Episode 441 – The Dreamer

This week, we’re taking a look at the life of one of Japan’s most famous artists: Miyazaki Hayao. How did he become as famous as he is, and how do his films reflect the politics of the age he grew up in?


Newell, Charles. “The Films of Miyazaki Hayao: Shinto, Nature, and the Environment.” Education About Asia 18, No 3 (Winter, 2013)

Kingston, Jeff. “Renewing and Reframing Hiroshima.” The Asia-Pacific Journal 17, No 6 (July 2019)

Napier, Susan. Miyazakiworld: A Life in Art.

Margaret Talbot’s profile “The Auteur of Anime” from the New Yorker.

Coverage from the New York Times and The Diplomat on the reaction to Kaze Tachinu/The Wind Rises.

In case you didn’t believe me about the ‘no cuts’ story.


The Japanese poster for Spirited Away
The Japanese Poster for The Wind Rises.
Miyazaki Hayao with his mother, Miyazaki Yoshiko.
The Japanese poster for Princess Mononoke.
Miyazaki Hayao in 2012.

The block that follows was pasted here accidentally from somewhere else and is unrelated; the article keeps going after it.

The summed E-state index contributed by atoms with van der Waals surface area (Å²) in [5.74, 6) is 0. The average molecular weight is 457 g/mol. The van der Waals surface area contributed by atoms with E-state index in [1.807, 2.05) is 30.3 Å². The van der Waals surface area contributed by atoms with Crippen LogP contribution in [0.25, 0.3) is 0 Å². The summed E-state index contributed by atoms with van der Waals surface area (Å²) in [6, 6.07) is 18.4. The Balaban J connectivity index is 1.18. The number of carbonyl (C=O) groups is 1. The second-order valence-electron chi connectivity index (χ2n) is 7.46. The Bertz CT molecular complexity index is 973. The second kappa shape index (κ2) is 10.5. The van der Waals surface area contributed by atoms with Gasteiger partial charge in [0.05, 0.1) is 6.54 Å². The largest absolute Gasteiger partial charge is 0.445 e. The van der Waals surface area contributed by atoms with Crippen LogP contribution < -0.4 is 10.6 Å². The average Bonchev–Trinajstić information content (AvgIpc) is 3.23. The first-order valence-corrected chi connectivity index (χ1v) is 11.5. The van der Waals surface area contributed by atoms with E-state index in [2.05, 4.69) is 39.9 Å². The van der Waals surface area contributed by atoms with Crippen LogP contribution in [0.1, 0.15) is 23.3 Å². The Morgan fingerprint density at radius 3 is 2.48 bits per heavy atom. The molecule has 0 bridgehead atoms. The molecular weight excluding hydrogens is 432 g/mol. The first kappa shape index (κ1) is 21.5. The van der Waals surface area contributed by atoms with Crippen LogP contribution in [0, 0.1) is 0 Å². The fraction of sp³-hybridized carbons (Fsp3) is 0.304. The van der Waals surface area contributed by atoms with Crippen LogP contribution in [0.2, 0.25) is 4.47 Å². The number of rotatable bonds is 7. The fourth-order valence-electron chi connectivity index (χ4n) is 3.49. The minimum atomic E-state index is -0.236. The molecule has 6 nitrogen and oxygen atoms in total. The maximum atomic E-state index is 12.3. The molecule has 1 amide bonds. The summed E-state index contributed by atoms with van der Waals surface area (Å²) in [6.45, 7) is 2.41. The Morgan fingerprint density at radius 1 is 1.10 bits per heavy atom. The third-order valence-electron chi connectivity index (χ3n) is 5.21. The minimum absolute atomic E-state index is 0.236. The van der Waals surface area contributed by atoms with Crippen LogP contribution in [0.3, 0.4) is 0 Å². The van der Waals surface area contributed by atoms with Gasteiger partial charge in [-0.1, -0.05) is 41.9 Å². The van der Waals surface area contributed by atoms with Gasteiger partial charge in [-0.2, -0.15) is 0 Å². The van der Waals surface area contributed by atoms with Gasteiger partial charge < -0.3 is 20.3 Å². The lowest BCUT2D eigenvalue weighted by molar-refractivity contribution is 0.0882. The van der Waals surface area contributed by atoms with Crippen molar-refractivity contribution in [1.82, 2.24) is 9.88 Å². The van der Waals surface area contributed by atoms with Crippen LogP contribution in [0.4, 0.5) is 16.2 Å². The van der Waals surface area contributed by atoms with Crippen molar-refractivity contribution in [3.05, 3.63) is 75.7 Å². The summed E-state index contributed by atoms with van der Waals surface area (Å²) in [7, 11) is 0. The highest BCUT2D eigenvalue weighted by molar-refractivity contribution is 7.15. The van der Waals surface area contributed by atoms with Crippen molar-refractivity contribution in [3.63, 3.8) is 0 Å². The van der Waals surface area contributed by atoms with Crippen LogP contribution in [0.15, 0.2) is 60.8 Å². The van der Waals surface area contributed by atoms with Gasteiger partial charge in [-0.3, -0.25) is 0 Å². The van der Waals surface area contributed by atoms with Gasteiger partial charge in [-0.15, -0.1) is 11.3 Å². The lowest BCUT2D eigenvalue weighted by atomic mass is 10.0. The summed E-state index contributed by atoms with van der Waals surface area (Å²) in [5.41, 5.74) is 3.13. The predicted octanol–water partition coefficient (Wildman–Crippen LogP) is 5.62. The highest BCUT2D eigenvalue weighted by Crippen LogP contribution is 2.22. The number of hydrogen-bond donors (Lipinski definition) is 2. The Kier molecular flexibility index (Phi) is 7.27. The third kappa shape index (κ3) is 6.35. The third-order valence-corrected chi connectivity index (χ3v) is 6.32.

1 thought on “Episode 441 – The Dreamer”

  1. He keeps coming out of retirement for each subsequent Ghibli movie. He’s done it like 3 times now. He’s also a huge Luddite, which I’m surprised you didn’t talk about. Last I heard, he has neither a cell phone nor even a fax machine.
    I’m also surprised you never mentioned Grave of the Fireflies when talking about the WWII generation, but I guess that was Isao Takahata. I was also hoping you’d go more into the relationship with his son and their… let’s call it “creative differences.” It has influenced his work. For example, he based Sousuke in Ponyo on his son. He intended it to be some kind of reconciliation. And then the kid goes and makes an awful CGI movie that Miyazaki trashed.

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